My Slow Cooker Saved My Life (Figuratively)

So, as you have likely noticed, I have not been posting much. It’s that lazy part. It gets in the way sometimes. This is especially true around dinnertime.

I love food. I enjoy eating. If I don’t do that regularly, I become quite snappy and grumpy. Hangry is real and it is a fire you don’t want to play with. But as a lazy independent adult who can’t afford take out everyday, I have to fight to keep myself eating healthy and not being in a rut.

A versatile base is key to a somewhat varied diet. And in comes the slow cooker. For meat eaters out there, what could sound better than a few pounds of chicken breasts cooking without you having to even be there?! That chicken can turn into chicken tacos, chicken salad, a buffalo chicken dip…you get my drift.

For me, my personal chicken is beans. Don’t try to understand that last sentence, just go with it! Beans, beans, the wonderful legume that offers vegetarians a complete protein when paired with a carb. It is not true that the more you eat, the more you toot. Your body only gets gas as it initially adjusts to all that fiber you are suddenly consuming. But it is so worth it! Eat your first few bean-heavy meals alone while binging on Netflix and after a few days feel free to rejoin society. Or not, I won’t push.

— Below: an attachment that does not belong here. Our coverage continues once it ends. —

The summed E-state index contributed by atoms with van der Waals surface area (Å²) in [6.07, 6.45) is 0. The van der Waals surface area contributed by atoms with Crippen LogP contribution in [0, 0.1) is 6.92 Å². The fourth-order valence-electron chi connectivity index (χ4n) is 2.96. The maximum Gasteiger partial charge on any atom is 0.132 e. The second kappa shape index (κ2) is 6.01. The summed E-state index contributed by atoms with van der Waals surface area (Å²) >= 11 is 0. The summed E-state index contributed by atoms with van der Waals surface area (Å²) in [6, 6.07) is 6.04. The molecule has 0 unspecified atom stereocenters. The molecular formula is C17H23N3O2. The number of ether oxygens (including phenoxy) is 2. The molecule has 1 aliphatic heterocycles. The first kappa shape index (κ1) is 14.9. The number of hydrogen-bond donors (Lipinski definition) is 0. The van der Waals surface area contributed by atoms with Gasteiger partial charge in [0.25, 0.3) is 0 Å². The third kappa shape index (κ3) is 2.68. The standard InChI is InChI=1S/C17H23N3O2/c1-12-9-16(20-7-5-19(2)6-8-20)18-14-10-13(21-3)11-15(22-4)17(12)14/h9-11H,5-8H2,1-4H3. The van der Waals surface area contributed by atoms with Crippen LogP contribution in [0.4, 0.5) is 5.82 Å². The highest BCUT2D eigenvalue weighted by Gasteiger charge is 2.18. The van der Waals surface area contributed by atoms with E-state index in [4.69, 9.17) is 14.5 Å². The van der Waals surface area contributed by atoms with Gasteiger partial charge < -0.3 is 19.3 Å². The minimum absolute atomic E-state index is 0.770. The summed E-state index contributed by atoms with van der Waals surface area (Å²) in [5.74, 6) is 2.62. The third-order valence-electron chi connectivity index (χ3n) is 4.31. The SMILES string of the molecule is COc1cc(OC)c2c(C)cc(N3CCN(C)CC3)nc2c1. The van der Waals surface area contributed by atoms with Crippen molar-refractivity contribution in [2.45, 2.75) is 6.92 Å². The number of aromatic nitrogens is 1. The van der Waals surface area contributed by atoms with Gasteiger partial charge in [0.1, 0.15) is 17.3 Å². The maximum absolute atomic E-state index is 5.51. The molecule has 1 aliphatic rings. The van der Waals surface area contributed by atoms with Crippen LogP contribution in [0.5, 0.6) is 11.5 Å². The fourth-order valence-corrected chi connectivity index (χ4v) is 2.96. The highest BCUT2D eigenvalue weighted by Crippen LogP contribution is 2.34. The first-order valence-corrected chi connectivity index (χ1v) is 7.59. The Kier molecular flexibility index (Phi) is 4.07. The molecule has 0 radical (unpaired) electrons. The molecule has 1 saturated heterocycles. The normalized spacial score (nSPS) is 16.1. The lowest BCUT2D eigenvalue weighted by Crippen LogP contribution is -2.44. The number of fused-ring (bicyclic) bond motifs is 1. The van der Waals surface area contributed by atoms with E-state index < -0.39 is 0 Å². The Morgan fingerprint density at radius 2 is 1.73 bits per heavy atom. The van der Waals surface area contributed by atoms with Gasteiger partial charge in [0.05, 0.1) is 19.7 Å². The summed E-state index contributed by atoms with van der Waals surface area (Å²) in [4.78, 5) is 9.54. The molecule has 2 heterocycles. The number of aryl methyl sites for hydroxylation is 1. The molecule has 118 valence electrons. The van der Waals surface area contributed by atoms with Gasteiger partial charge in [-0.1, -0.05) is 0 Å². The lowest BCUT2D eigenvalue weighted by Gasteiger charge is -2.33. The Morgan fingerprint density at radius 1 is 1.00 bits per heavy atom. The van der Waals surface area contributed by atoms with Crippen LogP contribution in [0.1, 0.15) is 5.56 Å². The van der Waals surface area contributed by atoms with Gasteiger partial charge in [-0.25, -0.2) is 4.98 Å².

I’m offering up beans as the cheapest, easiest way to make some yummy meals. You can even participate in Meatless Mondays without breaking a sweat. Tacos, salads, dips, burgers – you name it and you can probably make it with beans. Mexican is my go to, so I usually make a pound of black beans and have a base for quesadillas, tacos, burritos, and salads for a week at least!

Buy a pound of any bean you love, and in general you can follow this easy recipe:

Sort your beans, take out any broken beans and any debris like rocks. Toss into your slow cooker any aromatics you’d like. I use one diced onion and 3 bay leaves. Add your pound of beans. Add water until it is 2 inches above the beans. Put on high for 4 hours or low for 7-8 hours. Beans freeze quite well, so if you made too much, portion out a cup apiece into freezer friendly containers and they will last 2 months or so.

 

Some tips: I don’t add salt until the end. If you are cooking kidney beans, boil them for 10 minutes before cooking. This neutralizes a toxin called phytohemagglutinin that can cause some noticeable gut distress. Finally, this won’t work for lentils. They take far, far less time to cook.

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